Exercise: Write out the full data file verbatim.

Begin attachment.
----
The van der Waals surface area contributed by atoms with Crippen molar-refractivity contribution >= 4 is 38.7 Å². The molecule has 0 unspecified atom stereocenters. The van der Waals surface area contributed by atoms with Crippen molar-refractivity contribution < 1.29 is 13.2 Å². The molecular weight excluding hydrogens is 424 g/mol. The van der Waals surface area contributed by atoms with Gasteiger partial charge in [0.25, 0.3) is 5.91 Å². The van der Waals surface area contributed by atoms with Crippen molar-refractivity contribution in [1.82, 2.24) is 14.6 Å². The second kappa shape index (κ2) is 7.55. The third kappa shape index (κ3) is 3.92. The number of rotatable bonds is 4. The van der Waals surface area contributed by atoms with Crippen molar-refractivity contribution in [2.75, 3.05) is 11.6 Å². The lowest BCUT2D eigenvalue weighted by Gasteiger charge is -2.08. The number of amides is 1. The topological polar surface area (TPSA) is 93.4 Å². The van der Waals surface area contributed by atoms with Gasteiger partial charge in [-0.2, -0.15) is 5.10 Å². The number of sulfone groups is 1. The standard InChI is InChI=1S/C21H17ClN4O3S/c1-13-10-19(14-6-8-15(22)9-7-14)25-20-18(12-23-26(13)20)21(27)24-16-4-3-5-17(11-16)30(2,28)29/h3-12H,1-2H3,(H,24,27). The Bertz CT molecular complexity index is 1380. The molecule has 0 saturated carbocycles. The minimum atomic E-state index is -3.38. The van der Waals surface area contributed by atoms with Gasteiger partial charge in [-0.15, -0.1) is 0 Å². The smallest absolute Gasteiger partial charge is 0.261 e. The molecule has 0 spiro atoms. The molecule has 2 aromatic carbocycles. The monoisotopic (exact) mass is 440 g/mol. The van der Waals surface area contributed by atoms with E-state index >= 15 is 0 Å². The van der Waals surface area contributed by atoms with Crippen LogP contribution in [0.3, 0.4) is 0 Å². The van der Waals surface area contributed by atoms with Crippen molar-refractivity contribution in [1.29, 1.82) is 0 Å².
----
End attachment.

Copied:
The van der Waals surface area contributed by atoms with Crippen molar-refractivity contribution >= 4 is 38.7 Å². The molecule has 0 unspecified atom stereocenters. The van der Waals surface area contributed by atoms with Crippen molar-refractivity contribution < 1.29 is 13.2 Å². The molecular weight excluding hydrogens is 424 g/mol. The van der Waals surface area contributed by atoms with Gasteiger partial charge in [0.25, 0.3) is 5.91 Å². The van der Waals surface area contributed by atoms with Crippen molar-refractivity contribution in [1.82, 2.24) is 14.6 Å². The second kappa shape index (κ2) is 7.55. The third kappa shape index (κ3) is 3.92. The number of rotatable bonds is 4. The van der Waals surface area contributed by atoms with Crippen molar-refractivity contribution in [2.75, 3.05) is 11.6 Å². The lowest BCUT2D eigenvalue weighted by Gasteiger charge is -2.08. The number of amides is 1. The topological polar surface area (TPSA) is 93.4 Å². The van der Waals surface area contributed by atoms with Gasteiger partial charge in [-0.2, -0.15) is 5.10 Å². The number of sulfone groups is 1. The standard InChI is InChI=1S/C21H17ClN4O3S/c1-13-10-19(14-6-8-15(22)9-7-14)25-20-18(12-23-26(13)20)21(27)24-16-4-3-5-17(11-16)30(2,28)29/h3-12H,1-2H3,(H,24,27). The Bertz CT molecular complexity index is 1380. The molecule has 0 saturated carbocycles. The minimum atomic E-state index is -3.38. The van der Waals surface area contributed by atoms with Gasteiger partial charge in [-0.15, -0.1) is 0 Å². The smallest absolute Gasteiger partial charge is 0.261 e. The molecule has 0 spiro atoms. The molecule has 2 aromatic carbocycles. The monoisotopic (exact) mass is 440 g/mol. The van der Waals surface area contributed by atoms with E-state index >= 15 is 0 Å². The van der Waals surface area contributed by atoms with Crippen LogP contribution in [0.3, 0.4) is 0 Å². The van der Waals surface area contributed by atoms with Crippen molar-refractivity contribution in [1.29, 1.82) is 0 Å².